I’ve only touched on a few edible species of hedge plant here; there are, of course, lots of other options. So if you’ve got a suggestion for something beautiful, functional and edible, please let me know about it by leaving a comment below.

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Show Comments


"One important consideration for a lot of hedges would be evergreen for privacy. I'm trying a couple Silverberries (Elaeagnus)."
Marc on Friday 18 November 2016
"Eleagnus are brilliant edibles too. And you're right, they will give good, solid evergreen protection."
Ben Vanheems on Saturday 19 November 2016
"I apologize if I missed it, but I didn't see any information on what parts of the country would be best for each fruit mentioned."
Bob Simpson on Friday 25 November 2016
"Hi Bob. It really depends on where you are and in which country. The recommended species here are all good for a temperate climate - so the UK, much of the Pacific Northwest etc. Other species may be better suited for hotter, dryer climates. It's best to have a good look around at what is available in your part of the world and then work from there."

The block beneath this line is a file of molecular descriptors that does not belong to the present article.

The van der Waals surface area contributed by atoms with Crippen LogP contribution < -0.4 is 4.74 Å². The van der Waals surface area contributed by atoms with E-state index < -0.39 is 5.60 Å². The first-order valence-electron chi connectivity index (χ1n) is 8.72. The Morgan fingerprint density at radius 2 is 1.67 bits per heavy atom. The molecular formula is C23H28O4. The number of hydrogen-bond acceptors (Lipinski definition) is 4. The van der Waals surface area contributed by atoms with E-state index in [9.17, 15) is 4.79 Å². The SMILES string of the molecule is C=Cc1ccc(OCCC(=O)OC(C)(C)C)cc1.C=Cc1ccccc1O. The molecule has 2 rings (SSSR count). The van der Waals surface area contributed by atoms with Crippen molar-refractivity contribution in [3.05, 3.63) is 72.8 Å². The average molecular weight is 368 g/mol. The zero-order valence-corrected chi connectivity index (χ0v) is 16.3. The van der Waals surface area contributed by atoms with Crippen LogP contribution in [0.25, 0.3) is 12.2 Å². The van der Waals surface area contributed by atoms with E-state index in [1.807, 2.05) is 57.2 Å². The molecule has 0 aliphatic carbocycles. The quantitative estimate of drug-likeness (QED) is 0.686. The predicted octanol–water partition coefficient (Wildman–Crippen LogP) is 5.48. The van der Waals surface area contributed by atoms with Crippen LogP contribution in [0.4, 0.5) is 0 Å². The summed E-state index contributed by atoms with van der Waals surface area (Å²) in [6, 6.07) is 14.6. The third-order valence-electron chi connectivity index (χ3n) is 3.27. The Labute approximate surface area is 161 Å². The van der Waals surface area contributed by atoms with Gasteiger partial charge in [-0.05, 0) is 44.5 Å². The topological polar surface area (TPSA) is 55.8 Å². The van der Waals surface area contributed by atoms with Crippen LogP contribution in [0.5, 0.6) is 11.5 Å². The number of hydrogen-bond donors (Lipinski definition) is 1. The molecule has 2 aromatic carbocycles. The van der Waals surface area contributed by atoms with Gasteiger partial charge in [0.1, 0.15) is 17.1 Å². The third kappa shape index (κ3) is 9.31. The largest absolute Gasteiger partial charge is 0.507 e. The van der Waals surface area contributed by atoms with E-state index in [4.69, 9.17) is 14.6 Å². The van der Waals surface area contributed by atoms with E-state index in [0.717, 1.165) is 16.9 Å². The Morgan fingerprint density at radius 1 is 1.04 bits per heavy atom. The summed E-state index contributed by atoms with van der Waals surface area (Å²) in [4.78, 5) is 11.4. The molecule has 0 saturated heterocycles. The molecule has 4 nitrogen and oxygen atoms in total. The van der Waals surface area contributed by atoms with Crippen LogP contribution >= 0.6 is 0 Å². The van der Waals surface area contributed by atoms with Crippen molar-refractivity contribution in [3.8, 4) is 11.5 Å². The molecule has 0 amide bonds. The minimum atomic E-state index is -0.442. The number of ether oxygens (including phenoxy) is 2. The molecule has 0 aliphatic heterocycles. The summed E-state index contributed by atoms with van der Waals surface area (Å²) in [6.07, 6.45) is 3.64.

Ben Vanheems on Monday 28 November 2016
"Hello, Would anyone be able to suggest a security hedge where the fruit and or leaves are edible. The hedge should be evergreen, about 1.5 – 2.5 meters tall and ideally the fruit should be edible raw. Many thanks"
Mark Brend on Thursday 1 June 2017
"Hi Mark. You could try blackthorn (which produces sloes - perfect for making a sloe gin). The plants have lots of long spines on them and is fairly dense, so would make a good security hedge. It also grows to about person height."
Ben Vanheems on Monday 5 June 2017
"How easy is it to create a hedgerow from Chaenomeles Japonica? I would be trying to plant this in Italy where the summers are glorious but the winters can be pretty cold (snow). Thanks."